I'm in the process of bypassing most of the works in the panel on my SAG12 as part of a VFD installation. All that I'm going to be using from the panel is the DC supply for the clutches and the on and off switches. I'm mostly done. Details to follow on a new post soon! Watch this space!

  12. #11
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    Jackerdad,

    Have a read over some of the older posts here (so I don't have to repeat the info [img]smile.gif[/img] ) - but just remember that the motor switches off when it thinks the oil pressure in the transmission is too low. The timer gives the oil pump time to get up to pressure at start up. (At least, that is my take on it).

    Now this seems to be a common problem (the switching off), and not always because of low oil pressure - but it could be. See Gizmo's rebuild where there was an error in oil pump assembly.

    I am just suggesting that you check out the situation first before by-passing the switch, it might need an oil change (every 400 hours), filter cleaned, faulty pressure switch etc).

    I think that it would be a good idea to put a pressure gauge into the system (put a tee into the outlet where the pressure switch fits), then you can be sure.
    Graziano told me the pressure should be 3-5 atmospheres.

    I am no expert on this, any other input appreciated.

    GizmoWizard, sounds like you've been busy again!

  13. #12
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    Thanks for the further input Gizmowizard and Peter. I'm hoping to not do modifications to the design save something I can understand like a pressure gauge. It most definitely needs an oil change and a thorough cleaning of filters and such. There is a rectangular block mounted to the transmission housing on the lower right facing the spindle end. Is this the oil pump housing? Do I remove, clean and reinstall this assembly every 3000 miles?

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    Jackerdad,

    You shouldn't have to touch the block itself, which contains the oil pump and filter. The pump is in the top half of the block, the filter in the lower half. Just unscrew the large bung in the lower half to remove the filter.

    There should be another filter in the headstock, behind the upper of the two headstock sight glasses.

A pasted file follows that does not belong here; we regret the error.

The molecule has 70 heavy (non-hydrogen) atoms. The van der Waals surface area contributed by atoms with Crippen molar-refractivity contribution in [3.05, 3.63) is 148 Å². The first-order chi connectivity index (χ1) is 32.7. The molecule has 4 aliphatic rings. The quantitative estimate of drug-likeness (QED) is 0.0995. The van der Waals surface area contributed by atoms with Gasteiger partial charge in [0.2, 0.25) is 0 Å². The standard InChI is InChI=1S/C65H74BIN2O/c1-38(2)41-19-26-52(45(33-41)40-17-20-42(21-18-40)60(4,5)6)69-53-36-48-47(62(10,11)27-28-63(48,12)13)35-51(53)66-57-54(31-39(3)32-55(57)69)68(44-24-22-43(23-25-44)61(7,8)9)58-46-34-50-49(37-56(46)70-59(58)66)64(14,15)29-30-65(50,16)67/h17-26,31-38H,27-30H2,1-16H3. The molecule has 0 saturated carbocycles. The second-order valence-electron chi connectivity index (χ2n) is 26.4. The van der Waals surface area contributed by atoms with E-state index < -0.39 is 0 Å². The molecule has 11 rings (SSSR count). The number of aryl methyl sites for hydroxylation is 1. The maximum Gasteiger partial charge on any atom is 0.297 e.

Take care in both systems to be scrupulously clean - the transmission and headstock are full of hardened shafts, needle rollers, taper rollers etc, no place for anything but pure oil!

  15. #14
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    That is indeed the pump. It's pretty easy to get off and clean, but the first thing to do is remove the large knurled round thing at the bottom. Remove that and clean the screen.
    On my lathe, the screen wasn't too dirty, but the trans iself was pretty coated with very fine black sludge, mostly burned oil, since I had some fried bearings and much evidence of an overheated coil. You can see photos at www.gizmowizard.com.
    The upper round thing covers the pump impeller. Mark its position before you remove it, unless the clocking is already marked somehow as is should be. It will go on in three positons, but only one is correct. There is a slot in the backside of the cover that connects the pressure side of the pump to the center of the pump shaft, which is hollow and feeds all the bearings running on the input shaft.

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    Thanks again guys! guess what- I was studying the timer relay this morning, you know just pokin' around with a cup o' coffee and the capacitor below the "resistors" is disconnected on one of his little legs! Time to break out the soldering iron. After this (and an oil change) it's time to learn about power inverters.

  17. #16
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    Has anyone found a suitable transformer to replace the one shown in the wire diagram?